The anime community seems to be split in its opinion on SAO. Half of them ignore everything positive about it and only talk about negetive things. The other half just does the opposite. No other anime has been this controversial for more than 5 years after its original release. Now here is a new season that features mostly different cast from the original. So is it worth watching or not? Here is my analysis:-
**THIS WILL INCLUDE MINOR SPOILERS ABOUT THE OVERALL SETTING **
The story this time is centered not on a game, but around a simulation of civilization. The aim of this simulation is to
develop highly advanced A.I capable of thoughts and emotions. It brings about some ethical questions about humanity, playing God, and where to draw the line in scientific experiments. This season deals with more of these mature themes than the previous seasons ever did.
The premise is that Kirito finds himself in a medieval world with its own history and lore and journeys with his newfound friend Eugeo to achieve both of their (different) goals. It starts out slow, with a lot of focus on world building. Even though it seems disconnected to the plot of the previous seasons, eventually many plot points from before will make their way into the story. So it is important to watch the last seasons to get a full understanding of the current season.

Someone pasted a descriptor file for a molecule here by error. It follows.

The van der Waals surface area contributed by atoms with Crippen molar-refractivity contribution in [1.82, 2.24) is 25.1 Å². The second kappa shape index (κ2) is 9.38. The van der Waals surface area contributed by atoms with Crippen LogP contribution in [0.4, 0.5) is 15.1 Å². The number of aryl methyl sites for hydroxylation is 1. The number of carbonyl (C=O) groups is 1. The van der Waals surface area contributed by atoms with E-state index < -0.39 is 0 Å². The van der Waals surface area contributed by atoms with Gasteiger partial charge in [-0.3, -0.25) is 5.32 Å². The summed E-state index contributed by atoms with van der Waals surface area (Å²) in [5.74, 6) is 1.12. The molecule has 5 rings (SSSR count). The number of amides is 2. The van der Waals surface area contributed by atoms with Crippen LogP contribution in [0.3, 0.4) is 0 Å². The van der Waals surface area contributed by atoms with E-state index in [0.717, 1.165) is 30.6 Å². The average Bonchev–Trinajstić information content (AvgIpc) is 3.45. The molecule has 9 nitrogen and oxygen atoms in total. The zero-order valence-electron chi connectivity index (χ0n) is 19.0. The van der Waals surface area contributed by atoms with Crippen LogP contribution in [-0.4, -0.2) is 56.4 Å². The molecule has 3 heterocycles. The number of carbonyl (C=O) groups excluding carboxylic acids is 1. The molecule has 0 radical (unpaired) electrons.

Eugeo is the focus of these two cours, Kirito just tagging along. He has an innocent, easygoing personality that makes the story work - much like Frodo from Lord of the Rings. He is the embodiment of a common citizen of Underworld. His opinions about himself, others and the society he is in changes throughout the story and the viewers get to experience the same things he does. Alice has not much role in the initial part, but her time for development will come in the 3rd and 4th cours.
Unlike SAO's history, there is pain and blood in the fights. It makes the characters' struggle believable and makes you root for the characters. Later on, the story gets even more darker without resorting to plain bloodshed - in a psychological way. Kirito is not overpowered in this arc. He only has the knowledge of a swordsman and works his way from the bottom up.
The entire story is well thought out and is planned beforehand. There are several questions that arise in the early episodes - the answers are made clear slowly, as the plot progresses. Some of the things happened may seem irrelevant and random, but they make sense eventually.